Review Finds Marijuana May Help MS Patients
ENVIRONMENTAL HEALTH
FDA Faulted for Stance on Chemical in Plastics
Disinfectants Can Boost Bacteria's Resistance to Treatment
Database Helps Assess Your Breast Cancer Risk
EYE CARE, VISION
Eye Disease, Cognitive Decline Linked in Study
Diabetic Hispanics Missing Out on Eye Exams
Omega-3 Foods May Lower Eye Disease Risk
FITNESS
Bursts of Vigorous Activity Appear to Be a 'Stress-Buffer'
Vigorous Exercise Can Cut Breast Cancer Risk
Living With Less TV, More Sweat Boosts Weight Loss
GASTROINTESTINAL PROBLEMS
Japanese Herbals May Ease Gastro Woes
Bowel Prep Harder on Women Than Men
Peppermint Oil, Fiber Can Fight Irritable Bowel
GENERAL HEALTH
Go To Work But Skip The Car
Zen May Thicken Brain, Thwart Pain
Simple Exercise Precautions To Help Keep Baby Boomers Fit
HEAD & NECK
Many Children Will Outgrow Headaches
Ski Helmets Encouraged for All
Zen May Thicken Brain, Thwart Pain
HEALTH & TECHNOLOGY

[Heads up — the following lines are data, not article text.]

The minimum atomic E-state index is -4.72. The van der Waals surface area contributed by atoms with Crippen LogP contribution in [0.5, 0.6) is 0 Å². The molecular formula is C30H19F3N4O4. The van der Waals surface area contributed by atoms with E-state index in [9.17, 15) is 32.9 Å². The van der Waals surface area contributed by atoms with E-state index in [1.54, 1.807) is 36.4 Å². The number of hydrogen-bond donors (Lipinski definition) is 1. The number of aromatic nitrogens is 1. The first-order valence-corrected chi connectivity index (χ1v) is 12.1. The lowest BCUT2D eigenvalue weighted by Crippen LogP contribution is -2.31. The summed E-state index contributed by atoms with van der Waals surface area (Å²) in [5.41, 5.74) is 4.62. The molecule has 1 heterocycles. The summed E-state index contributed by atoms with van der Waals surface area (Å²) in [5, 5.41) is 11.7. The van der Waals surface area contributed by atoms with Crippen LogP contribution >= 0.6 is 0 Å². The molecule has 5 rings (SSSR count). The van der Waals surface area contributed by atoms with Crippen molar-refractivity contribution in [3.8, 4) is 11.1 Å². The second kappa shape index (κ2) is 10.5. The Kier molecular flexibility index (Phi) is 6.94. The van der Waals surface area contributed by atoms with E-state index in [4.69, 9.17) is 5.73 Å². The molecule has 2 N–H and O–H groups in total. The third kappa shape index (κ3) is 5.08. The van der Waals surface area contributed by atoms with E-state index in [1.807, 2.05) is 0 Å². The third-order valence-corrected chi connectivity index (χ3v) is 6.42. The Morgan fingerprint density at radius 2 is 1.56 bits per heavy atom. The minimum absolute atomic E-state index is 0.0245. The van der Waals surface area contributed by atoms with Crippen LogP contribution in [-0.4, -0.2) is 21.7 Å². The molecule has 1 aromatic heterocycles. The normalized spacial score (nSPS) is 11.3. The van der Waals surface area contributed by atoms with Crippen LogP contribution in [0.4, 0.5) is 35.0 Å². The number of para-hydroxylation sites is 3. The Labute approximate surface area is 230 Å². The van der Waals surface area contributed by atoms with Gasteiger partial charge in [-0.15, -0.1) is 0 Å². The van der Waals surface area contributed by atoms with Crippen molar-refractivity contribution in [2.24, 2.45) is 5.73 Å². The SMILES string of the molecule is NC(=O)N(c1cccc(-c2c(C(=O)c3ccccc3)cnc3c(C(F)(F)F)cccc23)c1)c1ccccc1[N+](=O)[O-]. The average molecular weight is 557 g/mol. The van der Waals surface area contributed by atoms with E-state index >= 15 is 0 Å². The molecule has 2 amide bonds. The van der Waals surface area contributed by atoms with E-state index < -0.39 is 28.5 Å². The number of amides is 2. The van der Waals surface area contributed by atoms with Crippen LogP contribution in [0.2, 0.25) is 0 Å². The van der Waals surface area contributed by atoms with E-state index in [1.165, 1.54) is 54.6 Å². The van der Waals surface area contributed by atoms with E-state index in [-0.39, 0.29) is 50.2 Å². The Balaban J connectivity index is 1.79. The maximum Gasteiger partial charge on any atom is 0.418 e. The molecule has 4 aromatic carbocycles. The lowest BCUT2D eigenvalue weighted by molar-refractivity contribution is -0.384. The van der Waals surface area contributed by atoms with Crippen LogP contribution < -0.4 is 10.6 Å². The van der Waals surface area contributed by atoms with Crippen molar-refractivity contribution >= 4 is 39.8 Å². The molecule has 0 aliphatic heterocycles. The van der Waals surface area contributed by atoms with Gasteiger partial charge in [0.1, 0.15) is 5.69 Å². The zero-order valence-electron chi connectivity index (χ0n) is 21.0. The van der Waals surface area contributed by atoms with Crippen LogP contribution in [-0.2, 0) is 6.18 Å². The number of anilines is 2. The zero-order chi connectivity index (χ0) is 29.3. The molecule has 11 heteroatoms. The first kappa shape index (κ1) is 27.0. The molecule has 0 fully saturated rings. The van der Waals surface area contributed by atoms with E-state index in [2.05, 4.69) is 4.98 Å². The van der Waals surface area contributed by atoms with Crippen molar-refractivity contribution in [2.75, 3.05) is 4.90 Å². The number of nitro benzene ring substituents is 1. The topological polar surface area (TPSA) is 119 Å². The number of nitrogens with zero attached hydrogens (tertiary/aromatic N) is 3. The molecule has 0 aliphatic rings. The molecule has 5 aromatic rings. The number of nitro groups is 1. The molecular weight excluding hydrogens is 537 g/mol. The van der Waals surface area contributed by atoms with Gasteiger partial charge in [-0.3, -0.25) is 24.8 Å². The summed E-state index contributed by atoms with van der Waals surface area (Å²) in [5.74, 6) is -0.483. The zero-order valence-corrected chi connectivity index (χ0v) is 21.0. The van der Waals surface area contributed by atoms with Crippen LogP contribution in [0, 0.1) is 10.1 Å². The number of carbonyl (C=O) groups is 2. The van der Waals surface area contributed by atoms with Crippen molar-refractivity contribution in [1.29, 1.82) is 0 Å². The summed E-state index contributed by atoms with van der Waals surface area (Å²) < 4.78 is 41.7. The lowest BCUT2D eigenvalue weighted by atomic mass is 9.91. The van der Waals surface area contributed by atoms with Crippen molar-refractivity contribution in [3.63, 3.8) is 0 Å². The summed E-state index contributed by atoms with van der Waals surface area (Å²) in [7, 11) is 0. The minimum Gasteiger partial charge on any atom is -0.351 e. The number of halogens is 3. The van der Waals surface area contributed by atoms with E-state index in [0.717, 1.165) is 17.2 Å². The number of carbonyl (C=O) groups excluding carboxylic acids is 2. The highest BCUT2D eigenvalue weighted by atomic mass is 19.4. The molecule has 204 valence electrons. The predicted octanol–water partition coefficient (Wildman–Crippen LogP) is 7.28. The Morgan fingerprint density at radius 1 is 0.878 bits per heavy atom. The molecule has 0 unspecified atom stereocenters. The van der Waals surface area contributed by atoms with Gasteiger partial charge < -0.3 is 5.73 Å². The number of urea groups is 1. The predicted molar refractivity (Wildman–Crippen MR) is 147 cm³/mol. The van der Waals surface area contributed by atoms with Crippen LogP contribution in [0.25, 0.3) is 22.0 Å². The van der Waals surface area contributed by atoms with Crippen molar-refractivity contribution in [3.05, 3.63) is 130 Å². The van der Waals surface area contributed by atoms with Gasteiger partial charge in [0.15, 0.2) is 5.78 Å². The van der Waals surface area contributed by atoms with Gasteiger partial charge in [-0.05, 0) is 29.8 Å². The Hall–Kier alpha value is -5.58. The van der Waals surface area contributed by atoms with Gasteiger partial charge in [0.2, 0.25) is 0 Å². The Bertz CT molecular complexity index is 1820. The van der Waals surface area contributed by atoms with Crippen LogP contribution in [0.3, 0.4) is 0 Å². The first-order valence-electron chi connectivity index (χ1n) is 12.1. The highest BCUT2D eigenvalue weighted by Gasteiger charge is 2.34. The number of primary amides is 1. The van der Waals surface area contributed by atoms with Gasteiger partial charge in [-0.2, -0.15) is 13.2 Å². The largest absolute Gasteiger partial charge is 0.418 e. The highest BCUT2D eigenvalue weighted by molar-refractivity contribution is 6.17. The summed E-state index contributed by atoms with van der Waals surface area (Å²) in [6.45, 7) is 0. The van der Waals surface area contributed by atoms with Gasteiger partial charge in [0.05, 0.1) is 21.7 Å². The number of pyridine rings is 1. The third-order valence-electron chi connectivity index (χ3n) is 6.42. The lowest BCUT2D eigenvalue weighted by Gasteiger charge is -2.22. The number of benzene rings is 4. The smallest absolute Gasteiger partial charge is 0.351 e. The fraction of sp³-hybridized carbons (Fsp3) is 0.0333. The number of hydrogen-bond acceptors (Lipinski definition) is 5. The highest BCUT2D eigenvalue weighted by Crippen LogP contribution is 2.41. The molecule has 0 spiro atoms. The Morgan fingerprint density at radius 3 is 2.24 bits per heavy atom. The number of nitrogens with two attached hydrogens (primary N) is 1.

Magnet Therapy May Ease Hard-to-Treat Depression
Combating Myths About Seasonal Allergies
Study Suggests Link Between Cell Phones and Brain Tumors
HEARING
Summer Sounds Can Lead to Hearing Loss
Noise Hurts Men's Hearing More, Study Shows
HEART & CARDIOVASCULAR
Quitting Smoking Doubles Survival in Early Stage Lung Cancer
Laughter Can Boost Heart Health
Exercise May Blunt Salt's Effect on Hypertension
INFECTIOUS DISEASE
Hand Washing 10 Times a Day May Help Keep Flu Away
Chinese 'Devil Dung' Plant Could Be a Swine Flu Fighter
Swine Flu Is Now a Pandemic Says W.H.O.
INFERTILITY
Obesity May Affect Fertility in Young Womene
KID'S HEALTH
Even Young Kids Can Learn CPR
Music of Mozart Soothes the Preemie Baby
School Meals Need to Get Healthier
MEN'S HEALTH